30% of Indie Labels Have Given Up Trying to Fight Piracy

30% of Indie Labels Have Given Up Trying to Fight Piracy

Indie labels know about piracy.  But at least 30% say they can’t deal with it anymore.

A new study published by the Future of Music Coalition (FMC) and the American Association of Independent Music (A2IM) paints a bleak picture of the music industry’s fight against piracy.

A2IM and FMC asked independent record labels to respond a short survey over unauthorized music use.  They also asked labels to share their experience with the Digital Millennium Copyright Act (DMCA), a key component of US copyright law.  Here’s what they found.

  • 87% of independent music labels knew that people had actively infringed their works online.  However, 30% of indie labels just didn’t actively search for infringement of their works.

Why did these 30% didn’t actively search and try to stamp out infringing works?  A2IM and FMC’s next numbers may show a clearer picture to the losing fight against online piracy.

  • 65% that tried having infringing works removed said it took longer than 24 hours to have it removed.  They also said the works may not have been removed at all.
  • Going further, 68% reported a “whack-a-mole” problem.  That means an infringing work successfully taken down on one service soon reappeared (on the same service or another service).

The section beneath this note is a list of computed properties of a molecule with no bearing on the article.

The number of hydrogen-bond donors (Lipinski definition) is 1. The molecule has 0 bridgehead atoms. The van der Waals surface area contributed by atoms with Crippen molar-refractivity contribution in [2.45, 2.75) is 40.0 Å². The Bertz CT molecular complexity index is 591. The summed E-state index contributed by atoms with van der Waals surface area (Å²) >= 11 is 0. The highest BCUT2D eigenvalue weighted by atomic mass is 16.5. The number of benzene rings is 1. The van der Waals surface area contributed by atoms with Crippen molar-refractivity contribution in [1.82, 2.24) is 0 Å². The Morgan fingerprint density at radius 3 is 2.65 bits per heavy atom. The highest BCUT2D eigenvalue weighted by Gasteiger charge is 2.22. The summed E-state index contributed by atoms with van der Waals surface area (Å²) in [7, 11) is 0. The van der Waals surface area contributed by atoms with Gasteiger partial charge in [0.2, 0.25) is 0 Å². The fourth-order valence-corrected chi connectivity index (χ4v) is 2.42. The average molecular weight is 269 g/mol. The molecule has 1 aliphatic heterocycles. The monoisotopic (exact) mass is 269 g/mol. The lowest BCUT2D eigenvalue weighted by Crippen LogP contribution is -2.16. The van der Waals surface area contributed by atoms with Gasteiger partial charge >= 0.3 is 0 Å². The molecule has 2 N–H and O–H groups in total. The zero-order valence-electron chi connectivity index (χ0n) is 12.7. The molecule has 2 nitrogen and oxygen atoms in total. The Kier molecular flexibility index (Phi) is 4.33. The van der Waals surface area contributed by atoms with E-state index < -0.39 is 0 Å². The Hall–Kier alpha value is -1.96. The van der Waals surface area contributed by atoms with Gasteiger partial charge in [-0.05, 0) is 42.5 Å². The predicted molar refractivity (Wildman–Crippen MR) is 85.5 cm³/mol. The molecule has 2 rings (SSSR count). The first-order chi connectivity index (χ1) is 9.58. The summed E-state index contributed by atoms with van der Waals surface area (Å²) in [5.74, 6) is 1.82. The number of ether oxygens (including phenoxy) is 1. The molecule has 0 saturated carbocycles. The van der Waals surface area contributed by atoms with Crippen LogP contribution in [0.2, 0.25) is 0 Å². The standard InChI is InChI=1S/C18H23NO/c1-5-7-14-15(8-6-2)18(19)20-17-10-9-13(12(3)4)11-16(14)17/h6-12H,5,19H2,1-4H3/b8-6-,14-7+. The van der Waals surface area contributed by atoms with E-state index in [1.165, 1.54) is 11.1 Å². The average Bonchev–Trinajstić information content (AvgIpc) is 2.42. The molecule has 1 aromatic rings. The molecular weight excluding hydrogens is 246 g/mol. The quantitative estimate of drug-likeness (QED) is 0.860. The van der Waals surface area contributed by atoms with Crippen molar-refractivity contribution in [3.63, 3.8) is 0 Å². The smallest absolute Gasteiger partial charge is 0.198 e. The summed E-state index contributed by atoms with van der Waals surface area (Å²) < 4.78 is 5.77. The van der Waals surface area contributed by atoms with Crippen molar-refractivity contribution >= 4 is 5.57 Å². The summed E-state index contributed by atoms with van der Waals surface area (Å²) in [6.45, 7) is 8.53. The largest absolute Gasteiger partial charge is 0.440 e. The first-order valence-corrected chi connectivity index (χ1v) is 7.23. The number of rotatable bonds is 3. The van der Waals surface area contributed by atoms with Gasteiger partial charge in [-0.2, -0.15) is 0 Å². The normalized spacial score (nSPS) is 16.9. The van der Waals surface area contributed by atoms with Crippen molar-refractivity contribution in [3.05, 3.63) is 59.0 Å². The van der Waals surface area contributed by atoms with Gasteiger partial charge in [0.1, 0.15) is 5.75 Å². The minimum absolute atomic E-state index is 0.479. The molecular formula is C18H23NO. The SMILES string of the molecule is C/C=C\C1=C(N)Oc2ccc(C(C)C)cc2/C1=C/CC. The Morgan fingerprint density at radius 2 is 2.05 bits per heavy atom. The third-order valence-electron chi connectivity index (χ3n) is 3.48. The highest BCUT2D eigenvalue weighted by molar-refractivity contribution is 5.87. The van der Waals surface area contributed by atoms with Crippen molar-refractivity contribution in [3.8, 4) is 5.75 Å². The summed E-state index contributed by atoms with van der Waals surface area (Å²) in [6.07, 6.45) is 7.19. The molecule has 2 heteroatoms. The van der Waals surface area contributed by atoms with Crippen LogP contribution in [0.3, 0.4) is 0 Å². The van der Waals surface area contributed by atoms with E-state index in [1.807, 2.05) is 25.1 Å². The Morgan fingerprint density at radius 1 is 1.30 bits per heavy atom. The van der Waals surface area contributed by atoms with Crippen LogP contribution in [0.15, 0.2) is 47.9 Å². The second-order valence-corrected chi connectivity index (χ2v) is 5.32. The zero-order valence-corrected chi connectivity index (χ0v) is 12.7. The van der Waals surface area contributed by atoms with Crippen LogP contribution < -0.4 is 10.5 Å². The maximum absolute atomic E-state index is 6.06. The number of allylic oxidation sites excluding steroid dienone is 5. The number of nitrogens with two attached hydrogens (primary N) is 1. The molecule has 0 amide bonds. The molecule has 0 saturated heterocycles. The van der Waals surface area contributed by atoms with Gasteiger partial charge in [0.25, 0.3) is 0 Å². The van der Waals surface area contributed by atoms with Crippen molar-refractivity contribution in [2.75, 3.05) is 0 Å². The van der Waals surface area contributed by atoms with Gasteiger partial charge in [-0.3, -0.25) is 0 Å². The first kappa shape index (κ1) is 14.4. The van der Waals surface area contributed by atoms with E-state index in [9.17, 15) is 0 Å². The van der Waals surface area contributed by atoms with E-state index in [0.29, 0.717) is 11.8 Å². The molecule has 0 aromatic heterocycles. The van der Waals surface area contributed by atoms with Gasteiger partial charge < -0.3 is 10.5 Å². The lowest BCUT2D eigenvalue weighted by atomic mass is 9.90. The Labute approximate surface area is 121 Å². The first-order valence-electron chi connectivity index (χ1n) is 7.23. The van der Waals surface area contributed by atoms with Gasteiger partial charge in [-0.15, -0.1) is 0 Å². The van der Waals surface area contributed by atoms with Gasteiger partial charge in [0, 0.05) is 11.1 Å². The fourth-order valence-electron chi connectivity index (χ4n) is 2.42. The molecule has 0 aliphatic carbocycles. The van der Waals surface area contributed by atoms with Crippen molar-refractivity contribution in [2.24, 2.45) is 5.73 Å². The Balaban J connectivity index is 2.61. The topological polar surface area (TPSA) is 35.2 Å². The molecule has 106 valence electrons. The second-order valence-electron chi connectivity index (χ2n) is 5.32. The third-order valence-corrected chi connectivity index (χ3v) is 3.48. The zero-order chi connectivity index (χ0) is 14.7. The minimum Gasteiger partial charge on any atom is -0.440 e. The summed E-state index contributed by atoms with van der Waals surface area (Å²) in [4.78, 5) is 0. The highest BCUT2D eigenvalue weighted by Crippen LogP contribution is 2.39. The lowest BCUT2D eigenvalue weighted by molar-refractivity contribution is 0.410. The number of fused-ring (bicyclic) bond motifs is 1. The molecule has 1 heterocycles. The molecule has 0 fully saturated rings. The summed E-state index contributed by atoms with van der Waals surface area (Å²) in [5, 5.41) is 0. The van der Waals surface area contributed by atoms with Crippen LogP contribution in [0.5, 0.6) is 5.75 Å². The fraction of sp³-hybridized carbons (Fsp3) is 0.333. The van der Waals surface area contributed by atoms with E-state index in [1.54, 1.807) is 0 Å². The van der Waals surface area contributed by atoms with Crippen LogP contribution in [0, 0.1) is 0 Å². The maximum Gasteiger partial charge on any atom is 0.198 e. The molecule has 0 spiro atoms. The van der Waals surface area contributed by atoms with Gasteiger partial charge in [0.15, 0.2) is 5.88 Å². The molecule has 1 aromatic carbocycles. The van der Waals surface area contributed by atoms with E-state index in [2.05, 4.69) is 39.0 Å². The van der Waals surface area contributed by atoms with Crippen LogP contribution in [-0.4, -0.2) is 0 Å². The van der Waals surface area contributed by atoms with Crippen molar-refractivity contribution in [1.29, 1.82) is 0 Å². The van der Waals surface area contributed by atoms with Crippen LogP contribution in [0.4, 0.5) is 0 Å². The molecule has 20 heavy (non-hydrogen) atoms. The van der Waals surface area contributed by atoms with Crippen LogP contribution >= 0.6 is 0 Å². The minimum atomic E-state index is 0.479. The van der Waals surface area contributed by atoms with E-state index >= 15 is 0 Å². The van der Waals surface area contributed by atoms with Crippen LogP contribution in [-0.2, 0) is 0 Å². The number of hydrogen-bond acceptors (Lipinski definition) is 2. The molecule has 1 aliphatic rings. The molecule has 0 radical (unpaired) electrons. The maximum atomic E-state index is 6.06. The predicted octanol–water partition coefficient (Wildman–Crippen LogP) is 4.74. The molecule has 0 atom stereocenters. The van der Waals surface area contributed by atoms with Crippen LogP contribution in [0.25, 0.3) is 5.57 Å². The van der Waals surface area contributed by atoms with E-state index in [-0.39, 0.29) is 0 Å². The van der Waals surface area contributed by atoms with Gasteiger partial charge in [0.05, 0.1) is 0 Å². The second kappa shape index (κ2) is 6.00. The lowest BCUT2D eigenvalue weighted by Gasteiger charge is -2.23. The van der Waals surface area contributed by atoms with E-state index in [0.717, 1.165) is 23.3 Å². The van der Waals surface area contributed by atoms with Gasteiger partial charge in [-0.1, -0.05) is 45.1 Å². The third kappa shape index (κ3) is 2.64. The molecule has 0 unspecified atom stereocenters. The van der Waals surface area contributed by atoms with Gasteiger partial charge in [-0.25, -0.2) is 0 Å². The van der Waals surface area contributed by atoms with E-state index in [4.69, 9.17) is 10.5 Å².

Quite simply, independent record labels said that they don’t have adequate resources to combat active online piracy of their own works.  65% that didn’t actively search for their pirated works cited this very reason.  Furthermore, 30% of respondents completely gave up searching works.  Why?  They reported that previous enforcement efforts just haven’t worked.

Respondents to A2IM and FMC’s study gave three specifics reasons why enforcing their rights against pirates doesn’t work.

  1. They don’t have enough resources to pursue infringement of their own copyrighted works.
  2. They can’t find contact information to request a takedown.
  3. Most of the time, infringing websites simply ignore DMCA takedown notices and other complaints.

The A2IM and FMC found one very clear fact: a super-majority of companies have a strong awareness that people are actively pirating their content online.  In fact, 87% of respondents knew of unauthorized uses in any typical three month period.

29% of said companies find or learn about unauthorized piracy once or a few times a month.  26% learn about people actively infringing their works at least once a day or more often.  19% find out less than once per month.

The study ends with the group’s analysis of their findings.

“These results confirm that independent labels face significant practical challenges in using the notice and takedown system.  When they use the process, they may encounter frustrations…

“These results suggest that current implementation of the DMCA has fallen short of [its] goal…”

via Digital Music News

DJ Kenni Starr

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